Read to your children.
Effective teachers of reading know that encouraging their students to read trade books, both in and out of school, is the best way to bolster their students’ vocabulary. As books are rich in academic words, the extended reading of trade books not only increases vocabulary in terms of quantity, but it also enhances vocabulary in terms of quality. “Written language, including the language found in children’s books, is far more sophisticated and complex than is spoken language, even that of college educated adults” (Cunningham & Zibulsky, 2013; Allington, 2012; Hayes, 1988). Compared to written language, spoken language is “lexically impoverished.”
The amount of students’ reading is strongly related to their vocabulary knowledge. Students learn new words by encountering them in text, either through their own reading or by being read to. Increasing the opportunities for such encounters improves students’ vocabulary knowledge, which in turn improves their ability to read more complex text. “In short, the single most important thing you can do to improve students’ vocabulary is to get them to read more.” (Texas Reading Initiative, 2002).
Three Tiers of Vocabulary
Educator and author of Bringing Words to Life, Isabel Beck, has categorized all words into three tiers.
-Most basic words
-Rarely require instruction in school
-Examples: clock, baby, happy
-Words that are high frequency for mature language users and are found across a variety of domains
-Not so common in everyday language
-Instruction adds productivity to an individual’s ability
-Examples: coincidence, absurd, industrious
-Words whose frequency of use is quite low and is often limited to specific domains
-Best learned when needed in a content area
-Examples: isotope, lathe, peninsula
Therefore, when teaching vocabulary, it makes the most sense to teach Tier II words.
So what does this mean for writers?
It means that educators specifically choose well-written picture books that contain tier II vocabulary words. It means that writers should be aware of this and not shy away from such vocabulary words when writing. Often, I hear writers discussing using “higher level” vocabulary words in picture books. And whether it's appropriate or not. But they typically clump together tier II and tier III words together as this "higher level vocabulary." However falling into this assumption will cause writers to fill picture books with inappropriate “higher level” vocabulary that will make the picture book inaccessible for young readers.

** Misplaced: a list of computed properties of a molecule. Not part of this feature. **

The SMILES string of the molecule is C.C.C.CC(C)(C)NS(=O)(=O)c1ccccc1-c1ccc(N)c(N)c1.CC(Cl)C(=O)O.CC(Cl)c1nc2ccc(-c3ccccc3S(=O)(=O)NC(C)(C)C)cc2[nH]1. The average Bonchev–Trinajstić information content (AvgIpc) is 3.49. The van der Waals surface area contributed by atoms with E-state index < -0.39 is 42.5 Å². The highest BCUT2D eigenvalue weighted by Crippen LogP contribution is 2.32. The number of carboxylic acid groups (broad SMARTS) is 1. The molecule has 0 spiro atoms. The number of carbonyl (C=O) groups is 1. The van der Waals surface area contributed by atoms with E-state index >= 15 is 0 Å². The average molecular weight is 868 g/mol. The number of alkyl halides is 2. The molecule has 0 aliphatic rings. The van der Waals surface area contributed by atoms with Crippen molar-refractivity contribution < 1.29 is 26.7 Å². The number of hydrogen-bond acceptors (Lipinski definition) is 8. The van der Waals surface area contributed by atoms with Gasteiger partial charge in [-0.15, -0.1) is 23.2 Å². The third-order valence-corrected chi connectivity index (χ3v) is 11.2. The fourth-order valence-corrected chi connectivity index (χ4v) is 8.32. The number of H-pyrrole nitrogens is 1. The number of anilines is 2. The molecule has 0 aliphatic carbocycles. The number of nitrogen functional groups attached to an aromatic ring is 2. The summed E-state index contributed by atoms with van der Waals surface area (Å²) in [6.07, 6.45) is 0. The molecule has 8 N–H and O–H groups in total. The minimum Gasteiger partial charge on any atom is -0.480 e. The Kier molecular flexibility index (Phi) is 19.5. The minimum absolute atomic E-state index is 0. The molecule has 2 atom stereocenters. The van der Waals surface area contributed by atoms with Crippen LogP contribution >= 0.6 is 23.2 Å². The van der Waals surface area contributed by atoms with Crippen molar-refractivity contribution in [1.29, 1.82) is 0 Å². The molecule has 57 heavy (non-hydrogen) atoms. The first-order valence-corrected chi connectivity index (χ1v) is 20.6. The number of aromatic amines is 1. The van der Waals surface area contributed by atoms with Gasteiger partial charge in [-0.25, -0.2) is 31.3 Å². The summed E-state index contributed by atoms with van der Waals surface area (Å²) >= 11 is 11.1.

Knowing the difference between the tiers and having an understanding of effectively using tier II words will make a picture book reach a much wider audience.
Is there a list of all tier II words?
No. (Not that I know of.) Because the list would be way too large. However, even within tier II words, writers and educators can choose the “best” tier II words to use for instruction.
For example think about this:
-Is the word interesting? Useful? Will it be in other texts?
-Can you define the word using vocabulary the student will understand?
-Will the word help with the major understanding of the selection?
This book has it all!
-Flawed, yet likable character.
-Strong character want and problem.
-Clever, original rhyme.
-A never stumbling, perfect meter.
-(I hate using LOL, but the humor in this book is literally the laugh out loud kind.)
-And for a book that is geared toward a younger audience, the use of vocabulary will make your four year old smarter (as well as your ten year old.)
Check out some of the stunning vocabulary used in this amazing picture book:
What About Moose? Well, it’s simply splendid, engaging, and full of stunning vocabulary!
We are so excited to be mixing things up at the Children's Book Academy, beginning with some delicious additions to the Blogfish. Meet our awesome new bloggers!!
Here's our lineup:
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And 5th Mondays will feature awesomely irreverent and super funny Aussie author Brydie Wright.
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